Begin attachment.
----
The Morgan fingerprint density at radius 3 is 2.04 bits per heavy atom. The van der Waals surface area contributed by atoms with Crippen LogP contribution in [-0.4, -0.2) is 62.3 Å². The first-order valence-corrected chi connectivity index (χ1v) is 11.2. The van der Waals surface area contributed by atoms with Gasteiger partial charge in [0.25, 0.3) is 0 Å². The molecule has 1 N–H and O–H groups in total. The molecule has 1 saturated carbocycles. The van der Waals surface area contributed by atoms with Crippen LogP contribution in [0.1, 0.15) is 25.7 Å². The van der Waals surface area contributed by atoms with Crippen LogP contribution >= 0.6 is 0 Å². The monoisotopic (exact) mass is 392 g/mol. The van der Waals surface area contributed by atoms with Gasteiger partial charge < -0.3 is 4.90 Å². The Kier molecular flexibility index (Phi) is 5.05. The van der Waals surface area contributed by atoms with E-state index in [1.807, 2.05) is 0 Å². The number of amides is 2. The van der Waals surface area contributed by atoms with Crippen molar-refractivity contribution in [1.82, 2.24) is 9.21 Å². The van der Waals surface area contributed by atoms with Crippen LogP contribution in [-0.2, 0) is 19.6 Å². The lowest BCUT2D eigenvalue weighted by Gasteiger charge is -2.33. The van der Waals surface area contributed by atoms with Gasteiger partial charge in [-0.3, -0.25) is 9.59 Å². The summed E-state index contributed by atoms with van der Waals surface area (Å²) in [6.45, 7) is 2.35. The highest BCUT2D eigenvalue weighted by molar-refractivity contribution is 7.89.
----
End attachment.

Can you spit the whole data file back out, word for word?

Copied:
The Morgan fingerprint density at radius 3 is 2.04 bits per heavy atom. The van der Waals surface area contributed by atoms with Crippen LogP contribution in [-0.4, -0.2) is 62.3 Å². The first-order valence-corrected chi connectivity index (χ1v) is 11.2. The van der Waals surface area contributed by atoms with Gasteiger partial charge in [0.25, 0.3) is 0 Å². The molecule has 1 N–H and O–H groups in total. The molecule has 1 saturated carbocycles. The van der Waals surface area contributed by atoms with Crippen LogP contribution in [0.1, 0.15) is 25.7 Å². The van der Waals surface area contributed by atoms with Crippen LogP contribution >= 0.6 is 0 Å². The monoisotopic (exact) mass is 392 g/mol. The van der Waals surface area contributed by atoms with Gasteiger partial charge < -0.3 is 4.90 Å². The Kier molecular flexibility index (Phi) is 5.05. The van der Waals surface area contributed by atoms with E-state index in [1.807, 2.05) is 0 Å². The number of amides is 2. The van der Waals surface area contributed by atoms with Crippen molar-refractivity contribution in [1.82, 2.24) is 9.21 Å². The van der Waals surface area contributed by atoms with Crippen LogP contribution in [-0.2, 0) is 19.6 Å². The lowest BCUT2D eigenvalue weighted by Gasteiger charge is -2.33. The van der Waals surface area contributed by atoms with Gasteiger partial charge in [-0.3, -0.25) is 9.59 Å². The summed E-state index contributed by atoms with van der Waals surface area (Å²) in [6.45, 7) is 2.35. The highest BCUT2D eigenvalue weighted by molar-refractivity contribution is 7.89.